74. The one percentage point could have a very marked effect?
  (Mr Macpherson) I would be surprised if it was very marked.

  75. Mr Macpherson said he did not know how this applies to the National Health Service, he was not best placed, it is over to you, Mr Coates, what do you think about this?
  (Mr Coates) I think the evidence to the Committee last week was that it was between a one and two per cent difference. There is a parliamentary question coming up to be answered and the average over the last 20, or so, schemes is 1.7 per cent. It is value for money.

  76. If we move on to something else that came in in your memorandum to this inquiry, is it conceivable that only four out of 27 PFI schemes have been higher than the public sector comparator, in other words they were better?
  (Mr Coates) I would like to say something about how we approach these schemes and why we do value for money calculations. I think the implication in the question is that we somehow massage the figures or squeeze them a bit to make them work.

  77. Some people have alleged that.
  (Mr Coates) What we test our assumptions against is the National Health Service database of average building costs. We are absolutely confident that we are taking proper risk transfers in terms of cost in publicly procured schemes. Every quarter that database is uplifted and we rigorously test the schemes and put through the systems to make sure we do not over-egg the adjustment to the comparator. We are really looking at 12 to 13 to 14 per cent adjustment in terms of risk, which obviously squeezes down against the PFI option. We also now determine trusts that they must use a standard spreadsheet for allocating data so that they always use a compliant, consistent approach for calculating the value for money sums. We also take a very prudent approach in our department our and our colleagues are proud of the way they make sure they protect the public interest. They are always ensuring the trust themselves do not inflate figures to try and squeeze things through. Finally, of course, these risks are real, we are not making these numbers up. If you refer to the press reports on Laing Construction, they lost £60 million as a consequence of some PFI scheme and it was recently sold for £1. I have been around for a long time and I remember when Norfolk and Norwich was signed and we were told what a wonderful contractor Laing were, they were the best in the country and we should be very proud to use Laing. In terms of that particular contract because of PFI they have taken these risks and they are bearing the cost of them. We are not making this up because it sounds good.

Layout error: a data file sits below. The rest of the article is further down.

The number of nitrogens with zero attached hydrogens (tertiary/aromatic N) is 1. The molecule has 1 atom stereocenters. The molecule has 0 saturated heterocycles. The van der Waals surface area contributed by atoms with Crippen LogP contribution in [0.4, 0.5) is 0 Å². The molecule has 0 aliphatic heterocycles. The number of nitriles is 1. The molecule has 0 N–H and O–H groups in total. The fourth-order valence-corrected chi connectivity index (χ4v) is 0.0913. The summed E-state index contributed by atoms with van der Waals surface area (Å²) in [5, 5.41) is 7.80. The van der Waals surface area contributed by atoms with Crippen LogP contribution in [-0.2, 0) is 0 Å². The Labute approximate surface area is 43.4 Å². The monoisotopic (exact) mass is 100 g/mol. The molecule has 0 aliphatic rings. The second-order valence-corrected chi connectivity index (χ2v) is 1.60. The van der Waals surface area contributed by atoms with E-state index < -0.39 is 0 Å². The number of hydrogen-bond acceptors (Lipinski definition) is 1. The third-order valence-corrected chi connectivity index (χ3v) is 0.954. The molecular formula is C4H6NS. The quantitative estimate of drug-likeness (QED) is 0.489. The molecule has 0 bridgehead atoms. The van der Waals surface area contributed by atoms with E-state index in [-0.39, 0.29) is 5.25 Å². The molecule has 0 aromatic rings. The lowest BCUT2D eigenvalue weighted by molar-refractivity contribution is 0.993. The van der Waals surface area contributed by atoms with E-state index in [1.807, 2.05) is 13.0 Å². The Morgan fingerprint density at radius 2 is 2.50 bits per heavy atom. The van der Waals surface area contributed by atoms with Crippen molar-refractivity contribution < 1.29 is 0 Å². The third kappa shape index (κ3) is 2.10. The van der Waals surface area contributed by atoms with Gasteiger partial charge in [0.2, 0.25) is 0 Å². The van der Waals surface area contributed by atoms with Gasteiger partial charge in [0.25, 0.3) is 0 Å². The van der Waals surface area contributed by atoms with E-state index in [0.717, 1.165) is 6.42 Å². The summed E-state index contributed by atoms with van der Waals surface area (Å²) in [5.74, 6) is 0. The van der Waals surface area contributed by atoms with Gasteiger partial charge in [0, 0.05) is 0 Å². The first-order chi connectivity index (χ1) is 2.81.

78. What is the difference between the four out of the 27 schemes that failed the value-for-money test?
  (Mr Coates) I think the answer to that is 1.7 per cent average.

  79. The average.
  (Mr Coates) Yes.